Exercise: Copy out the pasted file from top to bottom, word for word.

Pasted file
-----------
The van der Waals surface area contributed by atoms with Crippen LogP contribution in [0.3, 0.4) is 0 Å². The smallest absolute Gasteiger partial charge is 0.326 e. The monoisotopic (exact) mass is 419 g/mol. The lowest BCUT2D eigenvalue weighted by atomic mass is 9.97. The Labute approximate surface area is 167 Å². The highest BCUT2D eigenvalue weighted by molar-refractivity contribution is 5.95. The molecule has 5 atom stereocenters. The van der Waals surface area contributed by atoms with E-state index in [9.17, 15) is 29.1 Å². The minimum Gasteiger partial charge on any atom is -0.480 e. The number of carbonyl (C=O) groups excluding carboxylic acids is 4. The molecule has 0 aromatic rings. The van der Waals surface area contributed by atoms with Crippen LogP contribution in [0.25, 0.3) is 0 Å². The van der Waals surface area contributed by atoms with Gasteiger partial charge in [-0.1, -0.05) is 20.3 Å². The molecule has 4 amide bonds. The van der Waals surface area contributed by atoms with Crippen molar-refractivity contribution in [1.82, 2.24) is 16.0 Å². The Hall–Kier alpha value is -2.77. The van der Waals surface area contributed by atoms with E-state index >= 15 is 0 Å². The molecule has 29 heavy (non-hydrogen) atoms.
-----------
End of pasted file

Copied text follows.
The van der Waals surface area contributed by atoms with Crippen LogP contribution in [0.3, 0.4) is 0 Å². The smallest absolute Gasteiger partial charge is 0.326 e. The monoisotopic (exact) mass is 419 g/mol. The lowest BCUT2D eigenvalue weighted by atomic mass is 9.97. The Labute approximate surface area is 167 Å². The highest BCUT2D eigenvalue weighted by molar-refractivity contribution is 5.95. The molecule has 5 atom stereocenters. The van der Waals surface area contributed by atoms with E-state index in [9.17, 15) is 29.1 Å². The minimum Gasteiger partial charge on any atom is -0.480 e. The number of carbonyl (C=O) groups excluding carboxylic acids is 4. The molecule has 0 aromatic rings. The van der Waals surface area contributed by atoms with Crippen LogP contribution in [0.25, 0.3) is 0 Å². The van der Waals surface area contributed by atoms with Gasteiger partial charge in [-0.1, -0.05) is 20.3 Å². The molecule has 4 amide bonds. The van der Waals surface area contributed by atoms with Crippen molar-refractivity contribution in [1.82, 2.24) is 16.0 Å². The Hall–Kier alpha value is -2.77. The van der Waals surface area contributed by atoms with E-state index >= 15 is 0 Å². The molecule has 29 heavy (non-hydrogen) atoms.